Driving along Route 25 on Long Island’s North Fork isn’t much like motoring up Napa Valley’s Route 29. Yes, there are wineries on both sides, but the California version is much grander. There are a few wineries in Long Island with architecture that’s impressive, such as Raphael and Pellegrini, but most are understated. Architecturally speaking, McCall is understated to the point of a whisper. As you drive up to the winery, it seems like it could be farmhouse or a stable.
The tasting room at McCall Wines.
Well, it was a stable. The owner, Russell McCall, is a horseman. The tasting room has retained its equine charm, with a décor of saddles, farm implements pictures of Mr. McCall playing polo. Two of the stalls have been retained and you can taste your wine in them, if that’s your wish. There is a small bar but tasting is done as table service, outside in the summer.
The site has historic interest. It was once a meeting place of local Native Americans, known hundreds of years ago as Fort Corchaug. The vineyard at the winery (they have another nearby) is still known as the Corchaug. In good weather, we prefer to leave the stable behind us and sit at a picnic table on an expansive lawn overlooking that vineyard.
McCall also raises cattle on the property. One of the popular attractions at the winery is Burger nights on seasonable Thursdays and Fridays, with the main attraction made from their own Charolais beef. It may be a little unsettling to know that what you’re eating once lived just over there, but we recommend you wash down your concern with some wine.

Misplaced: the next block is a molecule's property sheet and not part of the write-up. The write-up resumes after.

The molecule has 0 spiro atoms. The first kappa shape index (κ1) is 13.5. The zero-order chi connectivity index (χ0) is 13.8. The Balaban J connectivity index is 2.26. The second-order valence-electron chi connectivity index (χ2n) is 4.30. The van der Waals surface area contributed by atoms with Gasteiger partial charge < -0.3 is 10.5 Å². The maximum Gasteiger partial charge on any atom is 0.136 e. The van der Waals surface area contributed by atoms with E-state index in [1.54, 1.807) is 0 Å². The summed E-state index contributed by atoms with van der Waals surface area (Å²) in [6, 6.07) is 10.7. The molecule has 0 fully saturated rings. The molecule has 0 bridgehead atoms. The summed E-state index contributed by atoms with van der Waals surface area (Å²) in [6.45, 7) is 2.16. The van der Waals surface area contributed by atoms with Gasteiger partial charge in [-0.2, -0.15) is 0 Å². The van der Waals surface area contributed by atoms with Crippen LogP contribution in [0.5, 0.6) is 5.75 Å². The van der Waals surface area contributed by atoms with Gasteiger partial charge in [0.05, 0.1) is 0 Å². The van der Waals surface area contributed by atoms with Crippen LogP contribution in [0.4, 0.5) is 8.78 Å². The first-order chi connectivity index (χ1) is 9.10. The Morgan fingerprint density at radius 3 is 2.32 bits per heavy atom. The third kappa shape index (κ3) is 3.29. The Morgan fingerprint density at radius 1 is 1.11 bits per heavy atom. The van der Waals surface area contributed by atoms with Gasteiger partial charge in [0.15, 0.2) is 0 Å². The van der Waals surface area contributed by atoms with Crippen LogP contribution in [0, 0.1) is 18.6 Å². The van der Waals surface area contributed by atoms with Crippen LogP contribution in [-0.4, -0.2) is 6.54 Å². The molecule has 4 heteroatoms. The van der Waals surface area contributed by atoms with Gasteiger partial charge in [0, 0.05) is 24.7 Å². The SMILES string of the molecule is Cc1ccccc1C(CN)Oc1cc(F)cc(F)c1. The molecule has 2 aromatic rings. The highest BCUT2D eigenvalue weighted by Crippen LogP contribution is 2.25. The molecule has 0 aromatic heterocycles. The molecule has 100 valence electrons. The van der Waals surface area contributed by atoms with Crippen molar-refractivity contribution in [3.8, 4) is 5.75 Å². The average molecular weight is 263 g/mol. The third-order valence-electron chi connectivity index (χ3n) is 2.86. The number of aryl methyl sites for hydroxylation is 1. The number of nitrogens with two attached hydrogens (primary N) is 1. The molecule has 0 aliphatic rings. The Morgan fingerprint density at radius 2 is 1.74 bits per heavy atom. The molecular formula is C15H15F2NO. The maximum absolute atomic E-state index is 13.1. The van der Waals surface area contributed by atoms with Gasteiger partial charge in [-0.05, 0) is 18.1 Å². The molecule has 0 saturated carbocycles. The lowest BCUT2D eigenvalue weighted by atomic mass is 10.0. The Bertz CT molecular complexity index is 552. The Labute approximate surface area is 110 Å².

We were first attracted to McCall by their Pinot Noirs, of which there are four. It’s not a grape that is generally found on the North Fork, where Bordeaux grapes are more commonly grown. These wines are not Burgundies, nor are they much like Pinot Noirs from Russian River. They have their own local character. You’ll have to judge for yourself how Long Island terroir plus maritime breezes work for these wines.
There are also Chardonnays and Rosés to sample. But the star of the show, to our tastes, is a Bordeaux Blend they call Ben’s Blend, named for their founding winemaker. McCall ages these wines – the youngest available for sale in 2022 is the 2014 vintage – and we find it more Californian in character and quality than any other red wine we have tasted from a Long Island winery.
One thing we appreciated when we last visited was that the winemaker, Miguel Martin, walked around to each table and had a few words with the patrons. Mr. Martin is a Napa Valley veteran, transplanted to the East Coast. We were quite impressed with the experience of wine tasting at McCall and urge visitors to the North Fork to include it on their itineraries.